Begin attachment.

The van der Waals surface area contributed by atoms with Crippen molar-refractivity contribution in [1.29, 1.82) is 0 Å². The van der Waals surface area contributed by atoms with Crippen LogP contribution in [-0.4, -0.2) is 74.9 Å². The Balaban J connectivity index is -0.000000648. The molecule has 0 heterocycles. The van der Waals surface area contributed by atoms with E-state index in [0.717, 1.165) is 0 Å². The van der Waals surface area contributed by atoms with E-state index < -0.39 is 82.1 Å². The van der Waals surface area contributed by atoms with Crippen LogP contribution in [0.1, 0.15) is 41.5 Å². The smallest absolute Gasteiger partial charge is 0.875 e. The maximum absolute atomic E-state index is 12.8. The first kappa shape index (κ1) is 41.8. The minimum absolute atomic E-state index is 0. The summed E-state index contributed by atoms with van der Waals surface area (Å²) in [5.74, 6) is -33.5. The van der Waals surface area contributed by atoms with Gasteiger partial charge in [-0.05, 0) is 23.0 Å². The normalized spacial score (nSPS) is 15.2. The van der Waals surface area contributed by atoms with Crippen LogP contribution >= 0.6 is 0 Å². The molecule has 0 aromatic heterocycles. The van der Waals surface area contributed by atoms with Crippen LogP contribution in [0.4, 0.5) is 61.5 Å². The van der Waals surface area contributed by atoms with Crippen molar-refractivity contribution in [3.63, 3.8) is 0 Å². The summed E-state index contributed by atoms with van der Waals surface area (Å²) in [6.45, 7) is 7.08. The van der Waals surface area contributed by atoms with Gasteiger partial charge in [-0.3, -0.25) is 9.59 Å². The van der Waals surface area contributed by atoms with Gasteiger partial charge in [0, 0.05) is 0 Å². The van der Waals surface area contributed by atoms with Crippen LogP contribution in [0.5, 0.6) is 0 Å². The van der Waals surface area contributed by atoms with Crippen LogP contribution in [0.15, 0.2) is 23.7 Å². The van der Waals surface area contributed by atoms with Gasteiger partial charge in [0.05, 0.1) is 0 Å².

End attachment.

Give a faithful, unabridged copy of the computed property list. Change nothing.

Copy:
The van der Waals surface area contributed by atoms with Crippen molar-refractivity contribution in [1.29, 1.82) is 0 Å². The van der Waals surface area contributed by atoms with Crippen LogP contribution in [-0.4, -0.2) is 74.9 Å². The Balaban J connectivity index is -0.000000648. The molecule has 0 heterocycles. The van der Waals surface area contributed by atoms with E-state index in [0.717, 1.165) is 0 Å². The van der Waals surface area contributed by atoms with E-state index < -0.39 is 82.1 Å². The van der Waals surface area contributed by atoms with Crippen LogP contribution in [0.1, 0.15) is 41.5 Å². The smallest absolute Gasteiger partial charge is 0.875 e. The maximum absolute atomic E-state index is 12.8. The first kappa shape index (κ1) is 41.8. The minimum absolute atomic E-state index is 0. The summed E-state index contributed by atoms with van der Waals surface area (Å²) in [5.74, 6) is -33.5. The van der Waals surface area contributed by atoms with Gasteiger partial charge in [-0.05, 0) is 23.0 Å². The normalized spacial score (nSPS) is 15.2. The van der Waals surface area contributed by atoms with Crippen LogP contribution >= 0.6 is 0 Å². The molecule has 0 aromatic heterocycles. The van der Waals surface area contributed by atoms with Crippen LogP contribution in [0.4, 0.5) is 61.5 Å². The van der Waals surface area contributed by atoms with Crippen molar-refractivity contribution in [3.63, 3.8) is 0 Å². The summed E-state index contributed by atoms with van der Waals surface area (Å²) in [6.45, 7) is 7.08. The van der Waals surface area contributed by atoms with Gasteiger partial charge in [-0.3, -0.25) is 9.59 Å². The van der Waals surface area contributed by atoms with Gasteiger partial charge in [0, 0.05) is 0 Å². The van der Waals surface area contributed by atoms with Crippen LogP contribution in [0.5, 0.6) is 0 Å². The van der Waals surface area contributed by atoms with Crippen LogP contribution in [0.15, 0.2) is 23.7 Å². The van der Waals surface area contributed by atoms with Gasteiger partial charge in [0.05, 0.1) is 0 Å².